The BFI Companion to German Cinema

Thomas Elsaesser (ed.), The BFI Companion to German Cinema (London: B Film Institute, 1999), 220 pp.

book coverThe BFI Companion to German Cinema is a concise and authoritative source of reference. Over two hundred entries on film actors, directors, producers, cinematographers, critics, film industry, film movements and festivals covers the entire spectrum of German-speaking cinema from the 1890s to the popular comedies of the 1990s.

In-depth articles consider the artistic peaks of Weimer cinema, the émigré directors, film politics, and the star system of Nazi cinema, women and film, the New German Cinema and the revival of genre cinema since. Entries evaluate such notables as Fritz Lang, Marlene Dietrich, Leni Riefenstahl, Erich Pommer, Conrad Veidt, Wim Wenders and R.W. Fassbinder, as well as popular genres (the "Heimat" film, literary adaptations, musicals) alongside the major studios (UFA and DEFA) and international personalities such as Klaus Kinski, Wolfgang Petersen, and Michael Ballhaus. Thomas Elsaesser also contributes an introductory essay on developments in post-unification German cinema, placing it in the context of its recent history and of general relations between Hollywood and European cinema.



At last, the British Film Institute has published a reference guide on German Cinema to join others in their series covering diverse national cinemas. In alphabetized and cross-referenced format, this compact encyclopedia lists not only major directors, actors, composers, camera people, and producers, but also significant genres, journals, theories, distributors, schools, and festivals within the German-speaking countries. Editor Thomas Elsaesser commences the volume with an overview of the post-wall media industry in the context of deregulation and globalization - a daunting task in light of the array of phenomena surfacing on the German-speaking film landscape. Given the lack of historical distance towards this past decade, Elsaesser's remarks have proven remarkably prescient.

It is difficult to know whether certain lacunae bear a deeper rationale or should be attributed to the constraints of space or sheer oversight. With regard to contemporary star culture, why include entries for Til Schweiger and Katja Riemann and none for Maria Schrader? Despite Schrader's limited acting range she has been as visible a presence in the 1990s as Schweiger or Riemann, even heralded by some (arguably misguided) journalists as the next Hanna Schygulla.

Which brings me to ask why Schygulla has been included and yet Margit Carstenson, Eva Mattes, and other cast members of the New German Cinema still surfacing in more recent screen fare have suffered a peculiar occlusion. And why include Karl-Heinz Böhm while Brigitte Mira, an actress of equal longevity and recent cameos, remains glaringly absent? Inevitably, any reference guide renders performative the process of canonization, in which certain cultural icons stand the test of time while others suffer death by scholarly amnesia. In this context, the omission of composer Peer Raben, who not only composed signature soundtracks for the majority of Fassbinder's films but also went on to write music for major Hollywood productions, is particularly mystifying.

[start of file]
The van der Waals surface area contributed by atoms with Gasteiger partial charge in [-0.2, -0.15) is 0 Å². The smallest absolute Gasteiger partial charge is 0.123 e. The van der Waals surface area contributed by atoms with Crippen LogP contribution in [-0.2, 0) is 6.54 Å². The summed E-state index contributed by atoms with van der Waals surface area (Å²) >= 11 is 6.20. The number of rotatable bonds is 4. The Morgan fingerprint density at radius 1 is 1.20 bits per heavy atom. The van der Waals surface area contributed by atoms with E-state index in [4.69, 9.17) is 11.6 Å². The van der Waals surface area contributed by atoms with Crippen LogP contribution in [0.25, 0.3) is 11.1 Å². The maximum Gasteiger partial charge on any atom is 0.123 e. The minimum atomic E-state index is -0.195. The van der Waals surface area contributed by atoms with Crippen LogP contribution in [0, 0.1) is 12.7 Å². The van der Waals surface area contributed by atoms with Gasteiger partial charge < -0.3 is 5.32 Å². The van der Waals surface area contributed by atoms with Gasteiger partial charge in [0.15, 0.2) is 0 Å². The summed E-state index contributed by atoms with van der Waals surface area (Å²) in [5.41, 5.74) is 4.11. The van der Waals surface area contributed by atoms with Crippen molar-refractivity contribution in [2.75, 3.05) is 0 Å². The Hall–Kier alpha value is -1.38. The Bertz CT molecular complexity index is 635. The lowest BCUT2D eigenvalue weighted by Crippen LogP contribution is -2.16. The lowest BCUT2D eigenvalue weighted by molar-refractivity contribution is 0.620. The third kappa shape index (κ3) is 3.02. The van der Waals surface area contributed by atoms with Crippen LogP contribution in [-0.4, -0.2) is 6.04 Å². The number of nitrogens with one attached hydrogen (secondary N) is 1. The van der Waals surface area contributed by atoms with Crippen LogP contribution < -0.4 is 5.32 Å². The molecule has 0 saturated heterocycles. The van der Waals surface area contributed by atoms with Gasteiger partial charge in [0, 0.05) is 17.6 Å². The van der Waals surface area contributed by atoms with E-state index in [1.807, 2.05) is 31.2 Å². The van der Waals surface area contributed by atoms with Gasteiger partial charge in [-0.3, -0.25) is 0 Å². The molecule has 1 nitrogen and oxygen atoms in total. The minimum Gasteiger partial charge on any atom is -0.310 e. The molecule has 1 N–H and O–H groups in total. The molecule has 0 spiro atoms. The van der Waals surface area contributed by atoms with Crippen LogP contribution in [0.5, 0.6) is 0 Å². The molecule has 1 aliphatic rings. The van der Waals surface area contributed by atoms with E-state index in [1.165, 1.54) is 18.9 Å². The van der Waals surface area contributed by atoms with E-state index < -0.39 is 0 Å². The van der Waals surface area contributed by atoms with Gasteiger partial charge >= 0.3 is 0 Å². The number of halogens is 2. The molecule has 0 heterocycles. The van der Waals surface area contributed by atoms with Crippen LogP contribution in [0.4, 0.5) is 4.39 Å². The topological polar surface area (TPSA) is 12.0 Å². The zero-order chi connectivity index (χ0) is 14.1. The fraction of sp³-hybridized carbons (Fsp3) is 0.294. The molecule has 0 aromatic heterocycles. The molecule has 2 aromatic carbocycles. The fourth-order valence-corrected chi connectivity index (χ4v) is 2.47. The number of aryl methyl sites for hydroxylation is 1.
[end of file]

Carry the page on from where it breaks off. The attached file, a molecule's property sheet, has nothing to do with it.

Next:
The BFI Companion also evinces the difficulties in rewriting German film history as the history of two diverging cinemas whose trajectories preceding and following unification have traced confusing trails that defy a rationalized historiography. The extensive entry "DEFA films" offers an overview, but should not serve as a replacement for an integrated indexing of representative elements of that cinema. Reinscription of GDR cinema might have been achieved, for example, by including its most popular film series, the "Indianer Film," under the entry "Popular Genres," which otherwise encompasses such categories as the Musical, Ausstattungsfilm, Arztfilm, and Trümmerfilm. Here, again, what can we say about the politics of inclusion giving alphabetized entries for Frank Beyer, a director who has stood the text of time, but not for more contemporary directors Helke Misselwitz or Heiner Carow? Alternately, why is Manfred Krug considered more noteworthy than Katharina Thalbach?

Such omissions seem to contradict the "General Introduction," which asserts the intention "to redress the balance of established film history [...I towards popular traditions [and ...I towards 'other voices': women, gays and lesbians, postcolonial communities" (viii). With these guiding principles, why withhold entries on Turkish-German directors Tevcik Baser and Thomas Arslan (who, I hasten to add, are acknowledged in Elsaesser's comprehensive introduction), or alternately on Swiss director Xavier Koller (whose 1991 production of Journey of Hope even garnered an Oscar and led to a Hollywood career)? Budgeting another 25 pages of material to the volume would have permitted more thorough justice to the diverse key players. These concerns aside, the volume's strength lies in its highly useful conceptual and institutional categories (e.g., "Exhibition," "Film Awards," and "Censorship") that offer an urgently needed overview of the more unique determinants of the German-speaking film industries. This is a reference work that will remain indispensable, accompanying scholars and students alike in the quest to understand the agents and institutions at work in German film history. - Angelica Fenner, German Studies Review 25/2 (2002), 383-5

From GfL, 2 (2001), 112-13, by Daniela Berghahn


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